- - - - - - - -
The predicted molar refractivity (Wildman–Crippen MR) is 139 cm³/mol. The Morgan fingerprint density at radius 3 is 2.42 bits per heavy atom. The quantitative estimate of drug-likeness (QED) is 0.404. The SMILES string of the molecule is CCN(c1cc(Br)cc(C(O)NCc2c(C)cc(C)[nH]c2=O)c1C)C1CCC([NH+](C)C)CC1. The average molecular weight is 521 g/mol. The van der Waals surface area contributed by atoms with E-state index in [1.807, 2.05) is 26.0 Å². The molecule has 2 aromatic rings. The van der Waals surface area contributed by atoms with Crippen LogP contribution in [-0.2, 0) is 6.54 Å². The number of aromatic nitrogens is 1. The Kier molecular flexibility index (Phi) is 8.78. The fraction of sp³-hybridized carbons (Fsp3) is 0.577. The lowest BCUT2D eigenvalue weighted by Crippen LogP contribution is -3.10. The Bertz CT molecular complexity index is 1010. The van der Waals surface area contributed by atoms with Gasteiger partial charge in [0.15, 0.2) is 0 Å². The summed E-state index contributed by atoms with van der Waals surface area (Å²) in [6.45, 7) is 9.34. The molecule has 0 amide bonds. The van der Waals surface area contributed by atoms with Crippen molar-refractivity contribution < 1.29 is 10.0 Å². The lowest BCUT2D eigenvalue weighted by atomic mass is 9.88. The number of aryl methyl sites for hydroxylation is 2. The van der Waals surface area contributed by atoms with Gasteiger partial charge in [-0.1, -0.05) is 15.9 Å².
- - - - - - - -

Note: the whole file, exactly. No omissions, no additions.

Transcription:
The predicted molar refractivity (Wildman–Crippen MR) is 139 cm³/mol. The Morgan fingerprint density at radius 3 is 2.42 bits per heavy atom. The quantitative estimate of drug-likeness (QED) is 0.404. The SMILES string of the molecule is CCN(c1cc(Br)cc(C(O)NCc2c(C)cc(C)[nH]c2=O)c1C)C1CCC([NH+](C)C)CC1. The average molecular weight is 521 g/mol. The van der Waals surface area contributed by atoms with E-state index in [1.807, 2.05) is 26.0 Å². The molecule has 2 aromatic rings. The van der Waals surface area contributed by atoms with Crippen LogP contribution in [-0.2, 0) is 6.54 Å². The number of aromatic nitrogens is 1. The Kier molecular flexibility index (Phi) is 8.78. The fraction of sp³-hybridized carbons (Fsp3) is 0.577. The lowest BCUT2D eigenvalue weighted by Crippen LogP contribution is -3.10. The Bertz CT molecular complexity index is 1010. The van der Waals surface area contributed by atoms with Gasteiger partial charge in [0.15, 0.2) is 0 Å². The summed E-state index contributed by atoms with van der Waals surface area (Å²) in [6.45, 7) is 9.34. The molecule has 0 amide bonds. The van der Waals surface area contributed by atoms with Crippen molar-refractivity contribution < 1.29 is 10.0 Å². The lowest BCUT2D eigenvalue weighted by atomic mass is 9.88. The number of aryl methyl sites for hydroxylation is 2. The van der Waals surface area contributed by atoms with Gasteiger partial charge in [-0.1, -0.05) is 15.9 Å².